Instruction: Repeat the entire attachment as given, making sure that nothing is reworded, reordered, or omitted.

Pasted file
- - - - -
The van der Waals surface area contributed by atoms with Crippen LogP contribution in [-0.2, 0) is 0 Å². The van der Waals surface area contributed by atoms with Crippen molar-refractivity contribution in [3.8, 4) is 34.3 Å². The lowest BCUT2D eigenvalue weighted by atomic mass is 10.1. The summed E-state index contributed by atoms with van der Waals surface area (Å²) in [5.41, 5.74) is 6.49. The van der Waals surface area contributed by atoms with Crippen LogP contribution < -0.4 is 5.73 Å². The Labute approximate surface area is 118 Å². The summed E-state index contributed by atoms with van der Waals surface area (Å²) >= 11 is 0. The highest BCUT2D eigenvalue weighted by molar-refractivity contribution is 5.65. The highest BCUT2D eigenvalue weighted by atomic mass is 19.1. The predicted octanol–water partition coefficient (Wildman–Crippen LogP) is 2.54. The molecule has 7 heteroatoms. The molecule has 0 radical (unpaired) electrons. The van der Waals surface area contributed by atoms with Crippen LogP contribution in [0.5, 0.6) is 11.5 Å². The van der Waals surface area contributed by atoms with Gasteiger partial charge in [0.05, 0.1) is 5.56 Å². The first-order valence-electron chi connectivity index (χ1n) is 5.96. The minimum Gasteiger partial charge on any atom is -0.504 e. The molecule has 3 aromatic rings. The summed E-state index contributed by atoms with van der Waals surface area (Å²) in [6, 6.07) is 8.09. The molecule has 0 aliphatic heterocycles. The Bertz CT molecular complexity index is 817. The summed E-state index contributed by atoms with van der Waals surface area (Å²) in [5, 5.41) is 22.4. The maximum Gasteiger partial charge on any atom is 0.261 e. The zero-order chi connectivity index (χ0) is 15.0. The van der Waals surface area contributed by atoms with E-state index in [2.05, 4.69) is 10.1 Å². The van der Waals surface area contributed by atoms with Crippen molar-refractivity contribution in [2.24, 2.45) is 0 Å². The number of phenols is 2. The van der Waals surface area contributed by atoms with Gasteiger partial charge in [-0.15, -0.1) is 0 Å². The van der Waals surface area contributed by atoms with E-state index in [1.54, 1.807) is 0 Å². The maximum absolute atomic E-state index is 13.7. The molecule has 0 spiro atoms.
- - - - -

The van der Waals surface area contributed by atoms with Crippen LogP contribution in [-0.2, 0) is 0 Å². The van der Waals surface area contributed by atoms with Crippen molar-refractivity contribution in [3.8, 4) is 34.3 Å². The lowest BCUT2D eigenvalue weighted by atomic mass is 10.1. The summed E-state index contributed by atoms with van der Waals surface area (Å²) in [5.41, 5.74) is 6.49. The van der Waals surface area contributed by atoms with Crippen LogP contribution < -0.4 is 5.73 Å². The Labute approximate surface area is 118 Å². The summed E-state index contributed by atoms with van der Waals surface area (Å²) >= 11 is 0. The highest BCUT2D eigenvalue weighted by molar-refractivity contribution is 5.65. The highest BCUT2D eigenvalue weighted by atomic mass is 19.1. The predicted octanol–water partition coefficient (Wildman–Crippen LogP) is 2.54. The molecule has 7 heteroatoms. The molecule has 0 radical (unpaired) electrons. The van der Waals surface area contributed by atoms with Crippen LogP contribution in [0.5, 0.6) is 11.5 Å². The van der Waals surface area contributed by atoms with Gasteiger partial charge in [0.05, 0.1) is 5.56 Å². The first-order valence-electron chi connectivity index (χ1n) is 5.96. The minimum Gasteiger partial charge on any atom is -0.504 e. The molecule has 3 aromatic rings. The summed E-state index contributed by atoms with van der Waals surface area (Å²) in [6, 6.07) is 8.09. The molecule has 0 aliphatic heterocycles. The Bertz CT molecular complexity index is 817. The summed E-state index contributed by atoms with van der Waals surface area (Å²) in [5, 5.41) is 22.4. The maximum Gasteiger partial charge on any atom is 0.261 e. The zero-order chi connectivity index (χ0) is 15.0. The van der Waals surface area contributed by atoms with E-state index in [2.05, 4.69) is 10.1 Å². The van der Waals surface area contributed by atoms with Crippen molar-refractivity contribution in [2.24, 2.45) is 0 Å². The number of phenols is 2. The van der Waals surface area contributed by atoms with Gasteiger partial charge in [-0.15, -0.1) is 0 Å². The van der Waals surface area contributed by atoms with E-state index in [1.54, 1.807) is 0 Å². The maximum absolute atomic E-state index is 13.7. The molecule has 0 spiro atoms.